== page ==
Virgin Atlantic Flight Diverts Because Pilot Hadn’t Completed Training

Virgin Atlantic Flight Diverts Because Pilot Hadn’t Completed Training

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It’s not totally unheard of for a long haul flight to return to its origin, but typically it’s either due to a maintenance issue or medical emergency. Well, here’s a reason you don’t often hear for a diversion…

Virgin Atlantic flight to New York returns to London

On Monday, May 2, 2022, Virgin Atlantic flight VS3 was scheduled to fly from London (LHR) to New York (JFK). The plane was operated by a roughly nine year old Airbus A330-300 with the registration code G-VWAG.

The plane climbed all the way to 34,000 feet, but a little over 30 minutes after takeoff, the decision was made for the plane to return to London. At this point the plane was off the east coast of Ireland. In total, the plane spent roughly 90 minutes in the air before landing safely at Heathrow.

A Virgin Atlantic flight returned to London on Monday

Once back at Heathrow, the first officer was replaced, and then the plane continued its journey to New York. Wait a second, why was the first officer replaced, though?

What caused this flight diversion?

The reason for this diversion is an odd one. It was determined after takeoff that the first officer had completed the final assessment flight that the airline requires in order to operate flights in this way. The first officer needed to operate at least one more flight with a training captain, and the captain on this flight wasn’t a training captain.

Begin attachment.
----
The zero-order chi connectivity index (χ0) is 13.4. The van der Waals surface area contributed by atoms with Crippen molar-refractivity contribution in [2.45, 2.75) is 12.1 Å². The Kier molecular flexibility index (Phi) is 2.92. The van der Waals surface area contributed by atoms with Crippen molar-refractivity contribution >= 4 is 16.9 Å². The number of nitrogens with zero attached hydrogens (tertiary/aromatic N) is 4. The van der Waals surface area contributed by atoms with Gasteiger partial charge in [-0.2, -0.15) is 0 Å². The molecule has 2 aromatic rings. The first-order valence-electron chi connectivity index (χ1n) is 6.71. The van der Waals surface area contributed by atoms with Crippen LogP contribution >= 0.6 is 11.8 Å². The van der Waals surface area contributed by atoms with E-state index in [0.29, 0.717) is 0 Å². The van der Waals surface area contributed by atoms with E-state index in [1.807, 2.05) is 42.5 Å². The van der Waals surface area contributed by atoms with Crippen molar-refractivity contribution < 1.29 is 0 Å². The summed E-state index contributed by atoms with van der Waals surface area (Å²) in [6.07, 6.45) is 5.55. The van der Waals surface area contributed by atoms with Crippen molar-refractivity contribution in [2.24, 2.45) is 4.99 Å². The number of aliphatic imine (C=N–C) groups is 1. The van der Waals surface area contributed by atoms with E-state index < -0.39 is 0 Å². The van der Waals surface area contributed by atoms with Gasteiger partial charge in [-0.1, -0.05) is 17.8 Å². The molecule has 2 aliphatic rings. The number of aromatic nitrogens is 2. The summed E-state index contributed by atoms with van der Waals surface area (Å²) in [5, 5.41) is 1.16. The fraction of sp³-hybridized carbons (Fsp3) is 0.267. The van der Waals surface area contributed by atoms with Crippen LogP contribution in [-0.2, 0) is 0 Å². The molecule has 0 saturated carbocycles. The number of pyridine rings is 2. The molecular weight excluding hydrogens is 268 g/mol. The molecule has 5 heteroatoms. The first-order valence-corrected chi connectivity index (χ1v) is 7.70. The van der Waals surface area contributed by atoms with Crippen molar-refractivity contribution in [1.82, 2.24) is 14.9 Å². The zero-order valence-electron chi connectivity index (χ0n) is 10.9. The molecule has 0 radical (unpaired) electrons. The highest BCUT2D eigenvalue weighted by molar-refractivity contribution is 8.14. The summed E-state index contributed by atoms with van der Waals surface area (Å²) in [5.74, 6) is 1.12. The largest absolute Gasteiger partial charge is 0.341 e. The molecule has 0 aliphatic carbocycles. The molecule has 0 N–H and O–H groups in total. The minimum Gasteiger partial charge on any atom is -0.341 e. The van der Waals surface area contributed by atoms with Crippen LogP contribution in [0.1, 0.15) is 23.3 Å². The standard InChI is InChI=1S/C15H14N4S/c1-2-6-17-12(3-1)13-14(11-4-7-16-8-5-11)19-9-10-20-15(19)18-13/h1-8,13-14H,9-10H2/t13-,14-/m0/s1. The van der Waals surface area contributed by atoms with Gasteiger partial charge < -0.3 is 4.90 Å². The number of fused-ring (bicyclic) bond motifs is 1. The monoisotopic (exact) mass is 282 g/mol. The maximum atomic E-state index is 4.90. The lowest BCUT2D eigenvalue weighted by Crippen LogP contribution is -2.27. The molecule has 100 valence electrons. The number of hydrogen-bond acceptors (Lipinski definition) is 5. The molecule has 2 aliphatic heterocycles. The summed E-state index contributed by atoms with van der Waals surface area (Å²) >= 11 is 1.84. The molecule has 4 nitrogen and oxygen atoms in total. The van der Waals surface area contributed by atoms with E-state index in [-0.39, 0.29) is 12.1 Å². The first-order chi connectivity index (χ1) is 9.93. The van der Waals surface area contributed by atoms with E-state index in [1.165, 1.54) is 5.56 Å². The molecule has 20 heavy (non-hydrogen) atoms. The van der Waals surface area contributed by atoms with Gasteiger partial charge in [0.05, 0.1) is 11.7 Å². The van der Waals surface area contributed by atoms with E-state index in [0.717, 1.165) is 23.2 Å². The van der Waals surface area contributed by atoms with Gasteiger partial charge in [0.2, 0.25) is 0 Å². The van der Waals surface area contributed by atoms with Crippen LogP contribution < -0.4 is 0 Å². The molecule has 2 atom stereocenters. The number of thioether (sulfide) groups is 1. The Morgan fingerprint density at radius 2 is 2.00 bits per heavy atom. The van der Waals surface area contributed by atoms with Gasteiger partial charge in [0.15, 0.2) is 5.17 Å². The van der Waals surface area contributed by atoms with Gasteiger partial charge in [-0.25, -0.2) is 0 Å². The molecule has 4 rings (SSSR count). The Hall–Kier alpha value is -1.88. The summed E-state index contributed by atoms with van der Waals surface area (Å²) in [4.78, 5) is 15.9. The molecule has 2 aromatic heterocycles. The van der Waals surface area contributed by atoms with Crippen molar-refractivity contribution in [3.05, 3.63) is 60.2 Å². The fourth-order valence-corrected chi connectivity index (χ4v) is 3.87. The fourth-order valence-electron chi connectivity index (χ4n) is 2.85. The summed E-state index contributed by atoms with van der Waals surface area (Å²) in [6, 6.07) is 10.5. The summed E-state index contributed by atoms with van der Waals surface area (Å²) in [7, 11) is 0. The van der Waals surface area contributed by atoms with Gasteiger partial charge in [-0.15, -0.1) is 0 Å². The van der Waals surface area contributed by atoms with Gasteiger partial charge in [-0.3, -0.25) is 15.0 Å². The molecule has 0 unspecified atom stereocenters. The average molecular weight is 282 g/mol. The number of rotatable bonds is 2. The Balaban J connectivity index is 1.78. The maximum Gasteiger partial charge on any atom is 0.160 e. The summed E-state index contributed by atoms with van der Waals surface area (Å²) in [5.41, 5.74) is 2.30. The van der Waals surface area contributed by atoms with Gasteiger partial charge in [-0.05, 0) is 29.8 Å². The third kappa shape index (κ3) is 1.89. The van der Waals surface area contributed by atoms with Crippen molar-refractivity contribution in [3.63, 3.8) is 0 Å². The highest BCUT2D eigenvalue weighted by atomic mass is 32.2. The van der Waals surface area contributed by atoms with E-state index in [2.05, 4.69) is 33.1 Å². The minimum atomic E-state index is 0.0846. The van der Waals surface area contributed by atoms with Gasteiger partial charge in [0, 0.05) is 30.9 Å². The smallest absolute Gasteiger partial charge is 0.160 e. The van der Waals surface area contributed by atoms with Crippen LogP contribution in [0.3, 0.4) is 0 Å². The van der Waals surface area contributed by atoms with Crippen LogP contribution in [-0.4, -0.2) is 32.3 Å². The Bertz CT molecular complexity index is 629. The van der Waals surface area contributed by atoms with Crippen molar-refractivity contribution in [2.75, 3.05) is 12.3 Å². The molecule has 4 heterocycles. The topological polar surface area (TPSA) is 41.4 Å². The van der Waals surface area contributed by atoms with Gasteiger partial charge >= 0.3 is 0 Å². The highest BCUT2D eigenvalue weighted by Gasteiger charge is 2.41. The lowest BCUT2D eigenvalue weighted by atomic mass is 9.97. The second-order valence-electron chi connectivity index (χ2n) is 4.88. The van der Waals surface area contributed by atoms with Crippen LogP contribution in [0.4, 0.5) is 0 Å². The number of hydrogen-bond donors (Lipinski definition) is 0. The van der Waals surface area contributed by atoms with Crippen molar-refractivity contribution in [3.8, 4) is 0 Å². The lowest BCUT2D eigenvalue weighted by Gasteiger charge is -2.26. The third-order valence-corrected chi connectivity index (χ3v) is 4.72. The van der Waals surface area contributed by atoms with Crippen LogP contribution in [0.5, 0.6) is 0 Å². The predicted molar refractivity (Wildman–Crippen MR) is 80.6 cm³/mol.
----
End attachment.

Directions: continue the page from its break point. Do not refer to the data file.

As a result, the pairing of pilots breached “internal training protocols.” It’s worth specifically emphasizing that only company policy was being breached, and no rules were being broken with regulators:

  • Both pilots were fully licensed and qualified to fly the A330, in line with UK Civil Aviation Authority requirements
  • The captain was “highly experienced” and had flown with Virgin Atlantic for 17 years, while the first officer joined the airline in 2017

It sounds to me like the first officer may have recently switched the aircraft type he’s flying. This requires weeks of training, which ends with some flights with training captains. In this particular instance, the last flight with a training captain wasn’t completed.

A few thoughts:

  • I’m curious how this situation was communicated to passengers, since it’s kind of awkward to announce “so ummm, the first officer hasn’t fully completed training on this jet, as it turns out, so we’re returning to London”